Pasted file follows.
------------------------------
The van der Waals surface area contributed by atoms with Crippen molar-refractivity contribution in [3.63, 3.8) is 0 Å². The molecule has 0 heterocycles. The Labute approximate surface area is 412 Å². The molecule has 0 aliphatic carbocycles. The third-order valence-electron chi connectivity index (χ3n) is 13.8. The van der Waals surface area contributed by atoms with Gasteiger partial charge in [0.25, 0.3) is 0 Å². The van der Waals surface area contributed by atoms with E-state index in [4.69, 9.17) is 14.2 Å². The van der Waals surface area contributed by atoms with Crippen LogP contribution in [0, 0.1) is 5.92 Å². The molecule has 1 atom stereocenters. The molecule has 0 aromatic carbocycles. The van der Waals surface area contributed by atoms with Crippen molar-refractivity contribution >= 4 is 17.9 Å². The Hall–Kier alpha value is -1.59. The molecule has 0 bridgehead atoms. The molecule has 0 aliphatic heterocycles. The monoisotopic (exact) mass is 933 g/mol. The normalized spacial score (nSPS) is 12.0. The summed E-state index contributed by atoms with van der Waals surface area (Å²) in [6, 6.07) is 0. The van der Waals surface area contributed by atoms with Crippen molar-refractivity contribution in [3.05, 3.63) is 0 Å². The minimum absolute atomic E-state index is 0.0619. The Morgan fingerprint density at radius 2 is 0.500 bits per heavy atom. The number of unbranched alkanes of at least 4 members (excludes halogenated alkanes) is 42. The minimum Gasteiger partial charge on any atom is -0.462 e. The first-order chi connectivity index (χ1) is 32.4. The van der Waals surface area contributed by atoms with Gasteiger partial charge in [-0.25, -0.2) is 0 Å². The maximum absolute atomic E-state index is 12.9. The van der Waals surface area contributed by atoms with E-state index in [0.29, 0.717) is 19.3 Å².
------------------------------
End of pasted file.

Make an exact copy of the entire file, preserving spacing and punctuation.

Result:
The van der Waals surface area contributed by atoms with Crippen molar-refractivity contribution in [3.63, 3.8) is 0 Å². The molecule has 0 heterocycles. The Labute approximate surface area is 412 Å². The molecule has 0 aliphatic carbocycles. The third-order valence-electron chi connectivity index (χ3n) is 13.8. The van der Waals surface area contributed by atoms with Gasteiger partial charge in [0.25, 0.3) is 0 Å². The van der Waals surface area contributed by atoms with E-state index in [4.69, 9.17) is 14.2 Å². The van der Waals surface area contributed by atoms with Crippen LogP contribution in [0, 0.1) is 5.92 Å². The molecule has 1 atom stereocenters. The molecule has 0 aromatic carbocycles. The van der Waals surface area contributed by atoms with Crippen molar-refractivity contribution >= 4 is 17.9 Å². The Hall–Kier alpha value is -1.59. The molecule has 0 bridgehead atoms. The molecule has 0 aliphatic heterocycles. The monoisotopic (exact) mass is 933 g/mol. The normalized spacial score (nSPS) is 12.0. The summed E-state index contributed by atoms with van der Waals surface area (Å²) in [6, 6.07) is 0. The van der Waals surface area contributed by atoms with Crippen molar-refractivity contribution in [3.05, 3.63) is 0 Å². The minimum absolute atomic E-state index is 0.0619. The Morgan fingerprint density at radius 2 is 0.500 bits per heavy atom. The number of unbranched alkanes of at least 4 members (excludes halogenated alkanes) is 42. The minimum Gasteiger partial charge on any atom is -0.462 e. The first-order chi connectivity index (χ1) is 32.4. The van der Waals surface area contributed by atoms with Gasteiger partial charge in [-0.25, -0.2) is 0 Å². The maximum absolute atomic E-state index is 12.9. The van der Waals surface area contributed by atoms with E-state index in [0.29, 0.717) is 19.3 Å².